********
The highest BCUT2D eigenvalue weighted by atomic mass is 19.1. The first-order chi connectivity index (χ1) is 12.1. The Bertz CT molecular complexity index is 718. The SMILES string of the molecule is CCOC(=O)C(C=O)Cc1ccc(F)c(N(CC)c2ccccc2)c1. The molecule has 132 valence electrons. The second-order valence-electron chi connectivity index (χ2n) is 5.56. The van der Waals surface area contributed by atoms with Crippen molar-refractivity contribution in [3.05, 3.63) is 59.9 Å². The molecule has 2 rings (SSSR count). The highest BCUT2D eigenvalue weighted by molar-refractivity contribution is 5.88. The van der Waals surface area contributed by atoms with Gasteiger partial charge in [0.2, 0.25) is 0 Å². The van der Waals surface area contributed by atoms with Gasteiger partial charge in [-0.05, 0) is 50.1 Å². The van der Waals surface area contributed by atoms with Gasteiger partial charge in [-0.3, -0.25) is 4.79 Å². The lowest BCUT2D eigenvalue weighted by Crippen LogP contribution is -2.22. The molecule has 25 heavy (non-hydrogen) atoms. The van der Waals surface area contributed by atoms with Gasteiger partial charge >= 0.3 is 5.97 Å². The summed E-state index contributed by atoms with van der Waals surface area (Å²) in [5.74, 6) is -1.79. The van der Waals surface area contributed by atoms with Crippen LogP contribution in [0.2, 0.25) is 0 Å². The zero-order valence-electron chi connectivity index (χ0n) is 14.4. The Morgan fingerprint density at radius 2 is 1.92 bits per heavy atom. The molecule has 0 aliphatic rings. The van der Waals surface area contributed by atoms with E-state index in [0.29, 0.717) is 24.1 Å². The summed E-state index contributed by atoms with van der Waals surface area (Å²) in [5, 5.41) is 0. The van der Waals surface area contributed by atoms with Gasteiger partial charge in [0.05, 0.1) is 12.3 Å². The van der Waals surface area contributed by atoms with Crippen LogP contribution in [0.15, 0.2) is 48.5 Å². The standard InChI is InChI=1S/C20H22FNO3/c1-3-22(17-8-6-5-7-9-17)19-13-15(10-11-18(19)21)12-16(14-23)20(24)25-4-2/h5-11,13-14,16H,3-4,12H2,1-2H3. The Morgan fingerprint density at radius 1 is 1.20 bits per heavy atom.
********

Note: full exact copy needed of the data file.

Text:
The highest BCUT2D eigenvalue weighted by atomic mass is 19.1. The first-order chi connectivity index (χ1) is 12.1. The Bertz CT molecular complexity index is 718. The SMILES string of the molecule is CCOC(=O)C(C=O)Cc1ccc(F)c(N(CC)c2ccccc2)c1. The molecule has 132 valence electrons. The second-order valence-electron chi connectivity index (χ2n) is 5.56. The van der Waals surface area contributed by atoms with Crippen molar-refractivity contribution in [3.05, 3.63) is 59.9 Å². The molecule has 2 rings (SSSR count). The highest BCUT2D eigenvalue weighted by molar-refractivity contribution is 5.88. The van der Waals surface area contributed by atoms with Gasteiger partial charge in [0.2, 0.25) is 0 Å². The van der Waals surface area contributed by atoms with Gasteiger partial charge in [-0.05, 0) is 50.1 Å². The van der Waals surface area contributed by atoms with Gasteiger partial charge in [-0.3, -0.25) is 4.79 Å². The lowest BCUT2D eigenvalue weighted by Crippen LogP contribution is -2.22. The molecule has 25 heavy (non-hydrogen) atoms. The van der Waals surface area contributed by atoms with Gasteiger partial charge >= 0.3 is 5.97 Å². The summed E-state index contributed by atoms with van der Waals surface area (Å²) in [5.74, 6) is -1.79. The van der Waals surface area contributed by atoms with Crippen LogP contribution in [0.2, 0.25) is 0 Å². The zero-order valence-electron chi connectivity index (χ0n) is 14.4. The Morgan fingerprint density at radius 2 is 1.92 bits per heavy atom. The molecule has 0 aliphatic rings. The van der Waals surface area contributed by atoms with E-state index in [0.29, 0.717) is 24.1 Å². The summed E-state index contributed by atoms with van der Waals surface area (Å²) in [5, 5.41) is 0. The van der Waals surface area contributed by atoms with Gasteiger partial charge in [0.05, 0.1) is 12.3 Å². The van der Waals surface area contributed by atoms with Crippen LogP contribution in [0.15, 0.2) is 48.5 Å². The standard InChI is InChI=1S/C20H22FNO3/c1-3-22(17-8-6-5-7-9-17)19-13-15(10-11-18(19)21)12-16(14-23)20(24)25-4-2/h5-11,13-14,16H,3-4,12H2,1-2H3. The Morgan fingerprint density at radius 1 is 1.20 bits per heavy atom.